Mississippi River Nutrient Dialogues Report Released

Water and agriculture leaders plant seeds for environmental progress in rare collaboration

Mississippi River Nutrient Dialogues Report U.S. Water Alliance

The U.S. Water Alliance issued a report highlighting common ground and innovative strategies between agriculture and water and wastewater utilities to reduce nutrient pollution in the Mississippi River Basin. “Coming Together to Protect Mississippi River Watersheds: Agriculture and Water Sector Collaboration for Nutrient Progress” (August 2014) embodies the discussions and recommendations of agriculture, wastewater and drinking water leaders, with participation from environmental, academic and scientific, business, local, state and Federal agency interests.

Participants met frequently between March 2013 and February 2014 in cities and towns across the Upper and Middle Mississippi River Basin to build trust and understanding. ​The starting place for the Mississippi River Nutrient Dialogues was common recognition that current “point source” regulation under the Clean Water Act and non-point source voluntary efforts to manage nutrient loadings are not achieving the reductions needed for a healthy, vibrant River Basin and Gulf. As noted in the report: "Though there were considerable differences of view within the group about the sources of excess nutrients and the extent of the impacts, there was agreement that both the agriculture and water sectors stand to benefit from efforts to reduce the amount of nutrients leaving agricultural lands." Building on previous and ongoing broader efforts, participants in the Nutrient Dialogues worked together closely to identify opportunities for targeted, localized solutions based on new partnerships. Here are key strategies and recommendations from the report:

  • Expand Effective Watershed-Based Cooperative Leadership and Decision-Making: Locally led, watershed-scale initiatives should include watershed assessment, planning, monitoring, and projects to improve water quality that are supported by both the agriculture and water communities, as well as by other stakeholders.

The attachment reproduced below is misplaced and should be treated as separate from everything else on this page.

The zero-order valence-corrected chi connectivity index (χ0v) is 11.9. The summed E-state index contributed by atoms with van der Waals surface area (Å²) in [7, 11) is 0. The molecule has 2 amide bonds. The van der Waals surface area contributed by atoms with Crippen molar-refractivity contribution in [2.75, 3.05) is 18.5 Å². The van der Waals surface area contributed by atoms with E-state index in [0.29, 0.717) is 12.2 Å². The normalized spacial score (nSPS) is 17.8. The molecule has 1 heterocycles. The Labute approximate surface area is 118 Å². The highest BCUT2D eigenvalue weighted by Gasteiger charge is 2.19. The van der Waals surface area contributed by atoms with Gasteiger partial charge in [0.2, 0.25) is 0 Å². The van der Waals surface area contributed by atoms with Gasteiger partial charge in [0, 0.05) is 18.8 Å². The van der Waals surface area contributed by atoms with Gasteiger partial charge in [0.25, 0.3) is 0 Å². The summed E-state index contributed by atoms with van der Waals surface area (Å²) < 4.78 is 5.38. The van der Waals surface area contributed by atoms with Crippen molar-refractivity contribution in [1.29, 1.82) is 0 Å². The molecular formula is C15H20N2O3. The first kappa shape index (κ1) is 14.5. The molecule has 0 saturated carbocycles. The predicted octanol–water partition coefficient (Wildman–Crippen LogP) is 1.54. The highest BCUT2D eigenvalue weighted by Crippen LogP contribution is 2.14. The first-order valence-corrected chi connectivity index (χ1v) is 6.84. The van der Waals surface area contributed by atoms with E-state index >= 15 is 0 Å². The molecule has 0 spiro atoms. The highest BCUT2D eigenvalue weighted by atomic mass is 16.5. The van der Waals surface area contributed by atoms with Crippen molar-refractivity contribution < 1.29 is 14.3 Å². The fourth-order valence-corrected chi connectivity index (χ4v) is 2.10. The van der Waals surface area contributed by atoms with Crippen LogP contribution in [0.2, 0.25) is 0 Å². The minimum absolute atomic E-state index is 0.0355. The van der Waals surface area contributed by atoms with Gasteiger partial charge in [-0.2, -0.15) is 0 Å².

• Further Develop and Implement Market Mechanisms for Reducing Nutrients: Build on and expand existing efforts, such as water quality trading, to provide cost-effective nutrient reductions to utilities and additional revenue streams to agriculture through market-based payments for ecosystem services efforts.
  • Improve Data, Monitoring, and Modeling to Support Decisions and Markets: Further data is needed both for producers to continually improve nutrient management and to inform potential water sector investments in and partnerships with agriculture aimed at reducing nutrient pollution, including through payments for ecosystem services projects.
  • Develop "Watershed Protection Utilities"—Organizations Focused on Cost-Effective Results: These entities would raise funds and invest them in the lowest cost opportunities to address nutrient loading and other issues on behalf of the general public and key stakeholders.

The dialogues were prompted by the challenges of nutrient pollution facing the Mississippi River Basin, as well as communities and regions throughout the U.S., from the Great Lakes to the East and West Coasts. The report states that “high levels of nitrogen and phosphorous threaten human health, wildlife and plant populations, recreation opportunities, and livelihoods in communities and watersheds throughout the Mississippi River Basin.” The effort received financial and in-kind support from the McKnight Foundation, The Johnson Foundation at Wingspread and Meridian Institute, with active engagement and support from representatives of agricultural and water-related utilities and organizations, environmental groups, state and federal government, and academic and scientific research organizations.

U.S. Water Alliance

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